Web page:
For example, if an artist took the motif of The Starry Night painting, which was originally created by Vincent van Gogh, and recreated it into a graphic logo for a chocolate business, they may try to obtain a trade mark registration of this work.

Importantly, copyright in The Starry Night has now expired and this work is in the public domain. If the work was still protected by copyright, turning a visual variation of this work into a logo may constitute copyright infringement.

Nonetheless, the motif of this painting could potentially satisfy the distinctiveness requirement of a trade mark. A graphic representation of a painting could viably be used to indicate a trade origin in much the same manner as the more traditional marks which we are used to seeing on popular consumer products.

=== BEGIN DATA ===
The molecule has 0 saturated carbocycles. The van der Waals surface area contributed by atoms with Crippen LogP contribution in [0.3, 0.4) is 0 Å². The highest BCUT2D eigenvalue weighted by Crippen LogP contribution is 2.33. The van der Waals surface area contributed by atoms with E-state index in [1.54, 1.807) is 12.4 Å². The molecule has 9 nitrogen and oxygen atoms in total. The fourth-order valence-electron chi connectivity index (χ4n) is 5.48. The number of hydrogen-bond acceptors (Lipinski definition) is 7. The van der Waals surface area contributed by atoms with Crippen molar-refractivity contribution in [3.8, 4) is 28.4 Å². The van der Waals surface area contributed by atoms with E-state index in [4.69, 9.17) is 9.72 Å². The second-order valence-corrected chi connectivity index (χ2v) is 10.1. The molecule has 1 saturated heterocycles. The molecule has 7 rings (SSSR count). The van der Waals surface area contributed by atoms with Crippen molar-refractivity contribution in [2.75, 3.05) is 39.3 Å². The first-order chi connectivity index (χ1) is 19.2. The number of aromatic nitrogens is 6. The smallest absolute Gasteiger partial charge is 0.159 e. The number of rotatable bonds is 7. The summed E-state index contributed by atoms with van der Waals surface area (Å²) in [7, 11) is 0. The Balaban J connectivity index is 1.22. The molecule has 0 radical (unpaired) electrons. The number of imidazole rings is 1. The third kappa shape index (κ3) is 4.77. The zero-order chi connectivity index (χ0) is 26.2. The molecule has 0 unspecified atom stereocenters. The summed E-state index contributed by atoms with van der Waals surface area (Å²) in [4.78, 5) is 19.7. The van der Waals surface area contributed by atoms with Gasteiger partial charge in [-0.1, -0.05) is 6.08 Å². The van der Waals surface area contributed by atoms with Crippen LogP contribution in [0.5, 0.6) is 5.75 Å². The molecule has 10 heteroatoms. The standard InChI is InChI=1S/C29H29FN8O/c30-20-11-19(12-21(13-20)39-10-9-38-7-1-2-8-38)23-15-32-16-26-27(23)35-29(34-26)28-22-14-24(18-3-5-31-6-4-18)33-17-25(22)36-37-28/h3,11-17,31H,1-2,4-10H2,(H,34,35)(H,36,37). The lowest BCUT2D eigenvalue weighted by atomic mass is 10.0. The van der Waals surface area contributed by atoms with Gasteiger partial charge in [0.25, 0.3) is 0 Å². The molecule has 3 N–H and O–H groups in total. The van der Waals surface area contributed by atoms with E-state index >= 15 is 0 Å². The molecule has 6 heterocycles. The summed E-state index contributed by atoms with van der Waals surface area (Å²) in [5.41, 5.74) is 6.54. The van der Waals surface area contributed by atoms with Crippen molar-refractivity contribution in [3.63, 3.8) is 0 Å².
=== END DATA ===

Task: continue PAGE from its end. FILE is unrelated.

The applicant must also have a genuine intention to use the mark in relation to the products and/or services requested.

For an artistic work to meet the criterion of using the mark in the course of trade, the owner of the registered trade mark would have to be prepared to furnish proof of use of the mark within five years of registration. The owner would need to show evidence of sales of products and/or providing of services in order to retain their trade mark. For the fictitious chocolate business using a graphic variation of The Starry Night painting, this would mean proving that it has been actively selling chocolates in the UK market by reference to this trade mark.

A cautionary tale: Banksy the shop retailer